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It’s our duty to play on

  • 02 May 09
  • Written by admin

Gala Bingo

As part of our live bingo awareness drive, we reported a few weeks ago on the Save Our Bingo effort and on Mecca’s attempt to persuade Mr Miliband to relieve the financial cost put upon our struggling bingo halls across the country. Despite the huge campaign to spare live bingo further charges on tax, it would seem -rather disappointingly- that last week’s Budget as announced by Chancellor Darling is putting further pressure on our bingo halls.

The true cost of two little ducks

The bingo industry has since declared its disappointment in the rise from the original and already disputed 15per cent on bingo duty to 22 per cent as of the 27th April. Last week saw representatives of the industry such as Ian Burke, the Rank CEO stating officially that he did “not understand what the British bingo industry has done to justify the Government’s vindictiveness”. The Gala Bingo group reportedly backed up Rank’s outrage by stating that it ‘saw no justification for raising bingo tax to 22pc’.

A nine percent increase was not what the doctor’s ordered

This decision to further raise the cost of a game across a much beleaguered industry is sure to affect the number of working halls across the UK which, as we all know are already in decline. The resultant profits from this hike will mean that the Government will benefit from a hefty £35m which will be recovered from the increase on the duty paid on slots and from a new tax which has been introduced on casino card rooms.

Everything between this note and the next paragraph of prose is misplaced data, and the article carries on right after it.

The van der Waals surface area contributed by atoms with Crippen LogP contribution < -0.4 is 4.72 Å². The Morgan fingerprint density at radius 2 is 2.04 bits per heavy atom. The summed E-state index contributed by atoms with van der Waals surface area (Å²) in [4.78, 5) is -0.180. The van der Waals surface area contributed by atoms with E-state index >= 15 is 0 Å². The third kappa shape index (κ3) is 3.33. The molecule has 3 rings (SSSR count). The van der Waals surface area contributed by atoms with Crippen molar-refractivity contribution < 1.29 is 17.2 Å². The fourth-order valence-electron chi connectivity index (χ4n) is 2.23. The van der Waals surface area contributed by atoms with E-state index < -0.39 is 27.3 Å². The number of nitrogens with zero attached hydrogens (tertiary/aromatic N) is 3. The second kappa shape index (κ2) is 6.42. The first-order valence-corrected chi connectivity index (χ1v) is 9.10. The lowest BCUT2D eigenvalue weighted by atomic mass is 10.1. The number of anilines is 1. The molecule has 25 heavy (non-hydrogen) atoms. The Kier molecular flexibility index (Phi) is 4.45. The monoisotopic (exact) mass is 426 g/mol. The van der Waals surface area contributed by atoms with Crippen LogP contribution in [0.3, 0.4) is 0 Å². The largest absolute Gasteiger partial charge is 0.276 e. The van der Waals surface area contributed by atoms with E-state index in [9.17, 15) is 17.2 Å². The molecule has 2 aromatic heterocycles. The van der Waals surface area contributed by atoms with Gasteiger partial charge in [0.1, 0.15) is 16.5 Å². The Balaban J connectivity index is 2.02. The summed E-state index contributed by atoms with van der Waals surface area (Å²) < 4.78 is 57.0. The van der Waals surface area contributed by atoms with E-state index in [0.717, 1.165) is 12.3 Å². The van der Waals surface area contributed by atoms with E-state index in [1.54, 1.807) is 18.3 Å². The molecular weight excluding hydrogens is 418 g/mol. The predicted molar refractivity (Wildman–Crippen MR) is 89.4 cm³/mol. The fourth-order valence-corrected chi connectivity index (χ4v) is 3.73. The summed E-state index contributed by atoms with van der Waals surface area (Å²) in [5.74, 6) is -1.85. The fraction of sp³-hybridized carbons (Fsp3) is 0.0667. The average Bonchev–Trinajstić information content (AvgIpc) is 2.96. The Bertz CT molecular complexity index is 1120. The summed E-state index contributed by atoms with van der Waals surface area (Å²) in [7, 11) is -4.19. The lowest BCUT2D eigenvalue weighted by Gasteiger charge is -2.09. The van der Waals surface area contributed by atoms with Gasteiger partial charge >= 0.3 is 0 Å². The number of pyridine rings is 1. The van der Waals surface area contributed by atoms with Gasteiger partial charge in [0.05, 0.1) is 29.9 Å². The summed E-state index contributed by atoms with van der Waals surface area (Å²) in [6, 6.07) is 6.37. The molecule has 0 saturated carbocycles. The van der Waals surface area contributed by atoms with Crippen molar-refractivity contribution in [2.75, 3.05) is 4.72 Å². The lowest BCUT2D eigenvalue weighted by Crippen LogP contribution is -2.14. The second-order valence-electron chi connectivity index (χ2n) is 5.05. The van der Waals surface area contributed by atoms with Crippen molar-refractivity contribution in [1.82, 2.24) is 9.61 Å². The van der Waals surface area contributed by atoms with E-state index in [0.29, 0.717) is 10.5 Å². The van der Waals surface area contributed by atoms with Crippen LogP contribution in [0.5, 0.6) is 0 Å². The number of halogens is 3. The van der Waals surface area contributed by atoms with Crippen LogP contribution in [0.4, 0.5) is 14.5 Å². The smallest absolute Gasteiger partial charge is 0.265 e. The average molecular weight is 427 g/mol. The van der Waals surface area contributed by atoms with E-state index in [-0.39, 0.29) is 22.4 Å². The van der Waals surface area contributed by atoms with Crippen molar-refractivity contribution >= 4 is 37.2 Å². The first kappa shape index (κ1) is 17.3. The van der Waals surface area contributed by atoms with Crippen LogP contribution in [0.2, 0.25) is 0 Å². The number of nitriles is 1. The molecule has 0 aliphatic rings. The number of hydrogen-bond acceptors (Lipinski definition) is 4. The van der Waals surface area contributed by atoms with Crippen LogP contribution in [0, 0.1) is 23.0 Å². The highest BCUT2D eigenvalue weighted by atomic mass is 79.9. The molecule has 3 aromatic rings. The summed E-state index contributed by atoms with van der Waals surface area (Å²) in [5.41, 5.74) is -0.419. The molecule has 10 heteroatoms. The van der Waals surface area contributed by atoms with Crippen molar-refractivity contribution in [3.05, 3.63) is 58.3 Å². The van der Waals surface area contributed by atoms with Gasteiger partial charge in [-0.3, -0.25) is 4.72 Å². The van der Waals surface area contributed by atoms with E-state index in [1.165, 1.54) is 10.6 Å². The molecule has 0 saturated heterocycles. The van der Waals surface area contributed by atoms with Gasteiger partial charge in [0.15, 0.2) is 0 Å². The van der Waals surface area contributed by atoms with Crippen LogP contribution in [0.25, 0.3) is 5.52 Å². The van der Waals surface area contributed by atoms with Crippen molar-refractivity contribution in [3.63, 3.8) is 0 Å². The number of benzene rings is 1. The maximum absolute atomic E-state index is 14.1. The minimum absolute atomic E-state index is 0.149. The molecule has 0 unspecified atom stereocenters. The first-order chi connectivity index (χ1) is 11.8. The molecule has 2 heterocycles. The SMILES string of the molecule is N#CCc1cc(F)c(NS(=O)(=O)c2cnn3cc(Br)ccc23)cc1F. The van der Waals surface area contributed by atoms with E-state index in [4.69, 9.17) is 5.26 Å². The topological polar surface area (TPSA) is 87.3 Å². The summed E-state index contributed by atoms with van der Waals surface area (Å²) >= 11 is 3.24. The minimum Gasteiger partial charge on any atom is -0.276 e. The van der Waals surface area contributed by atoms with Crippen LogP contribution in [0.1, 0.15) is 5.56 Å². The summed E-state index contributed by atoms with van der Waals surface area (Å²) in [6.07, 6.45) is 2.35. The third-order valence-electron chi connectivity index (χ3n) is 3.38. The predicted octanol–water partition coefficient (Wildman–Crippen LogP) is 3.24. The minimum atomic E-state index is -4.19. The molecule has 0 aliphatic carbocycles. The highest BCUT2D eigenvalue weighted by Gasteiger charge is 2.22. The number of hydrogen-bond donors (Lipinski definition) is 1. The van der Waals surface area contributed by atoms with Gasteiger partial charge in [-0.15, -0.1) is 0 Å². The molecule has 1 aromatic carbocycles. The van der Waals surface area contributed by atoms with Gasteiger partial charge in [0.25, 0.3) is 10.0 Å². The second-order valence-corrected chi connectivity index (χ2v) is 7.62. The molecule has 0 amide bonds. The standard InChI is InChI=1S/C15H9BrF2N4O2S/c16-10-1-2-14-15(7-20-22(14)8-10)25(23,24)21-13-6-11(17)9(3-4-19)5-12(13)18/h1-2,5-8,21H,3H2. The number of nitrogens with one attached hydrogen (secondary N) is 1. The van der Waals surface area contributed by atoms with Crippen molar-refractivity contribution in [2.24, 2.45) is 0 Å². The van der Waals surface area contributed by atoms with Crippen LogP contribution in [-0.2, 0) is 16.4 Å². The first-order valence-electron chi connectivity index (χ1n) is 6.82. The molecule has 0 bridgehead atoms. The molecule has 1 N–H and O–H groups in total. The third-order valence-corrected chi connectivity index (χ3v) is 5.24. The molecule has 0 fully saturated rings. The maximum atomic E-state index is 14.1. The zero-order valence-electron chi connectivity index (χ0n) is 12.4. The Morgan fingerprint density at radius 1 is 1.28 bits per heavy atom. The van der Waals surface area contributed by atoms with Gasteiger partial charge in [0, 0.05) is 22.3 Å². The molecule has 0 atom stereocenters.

While this is fantastic news for the Treasury, we at the Hideout fail to see how the halls themselves and more importantly the players will benefit. This is indeed bad news in respect of the long term future of live bingo. After all, there have been murmurs of ‘green shoots’ within the industry of late, with a number of proposed new halls opening. We believe that with the cost to the players ever on the increase and far outweighing those found in other gaming industries, these proposals may yet be shelved or worse still, forgotten until the next financial year.

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